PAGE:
Over at Green Inc., Leora Broydo Vestel has a fascinating dispatch about researchers who are trying to boost the energy-efficiency of incandescent bulbs, so that consumers can have lighting that meets new efficiency standards without having to endure the glare of compact fluorescent bulbs. (I actually don't mind CFLs in the slightest, but many people seem to.) All sorts of clever tricks for incandescents are being devised, from "blackening the tungsten filament with a short pulse laser" to "using reflective coatings which allow waste heat to convert to visible light."

Still, it's very much unclear if incandescent bulbs will ever catch up to CFLs or LEDs. Current incandescents give off about 10 to 20 lumens per watt. Some of the new lab efforts, Vestel reports, have cranked that figure up to 40 lumens per watt. Very nice. But CFLs that are already on the market range from 40 to 100 lumens per watt. And there's a fair bit of new research focused on giving CFLs a softer glow, so that they more closely mimic the much-beloved light emitted by incandescents. So it's officially a race, but incandescents are still pretty far behind. (Of course, in the future, advanced solid-state lighting will presumably solve our all lighting needs, though that could be ways off.)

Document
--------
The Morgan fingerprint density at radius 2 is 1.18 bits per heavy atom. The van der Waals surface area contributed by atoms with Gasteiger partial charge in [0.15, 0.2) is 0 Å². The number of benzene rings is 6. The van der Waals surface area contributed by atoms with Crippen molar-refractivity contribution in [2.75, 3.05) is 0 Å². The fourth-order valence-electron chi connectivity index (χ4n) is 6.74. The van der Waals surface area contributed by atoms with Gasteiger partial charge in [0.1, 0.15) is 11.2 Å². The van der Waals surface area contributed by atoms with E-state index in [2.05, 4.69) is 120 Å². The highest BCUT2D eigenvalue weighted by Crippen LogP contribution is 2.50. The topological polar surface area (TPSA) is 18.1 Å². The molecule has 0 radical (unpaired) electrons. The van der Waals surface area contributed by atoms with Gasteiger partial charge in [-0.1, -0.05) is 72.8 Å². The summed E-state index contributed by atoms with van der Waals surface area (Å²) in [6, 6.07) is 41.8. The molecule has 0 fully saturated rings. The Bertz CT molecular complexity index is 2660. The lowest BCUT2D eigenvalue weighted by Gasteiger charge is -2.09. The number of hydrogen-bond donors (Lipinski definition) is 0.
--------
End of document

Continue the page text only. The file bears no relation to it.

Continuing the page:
(Flickr photo credit: Marjolein K.)

--Bradford Plumer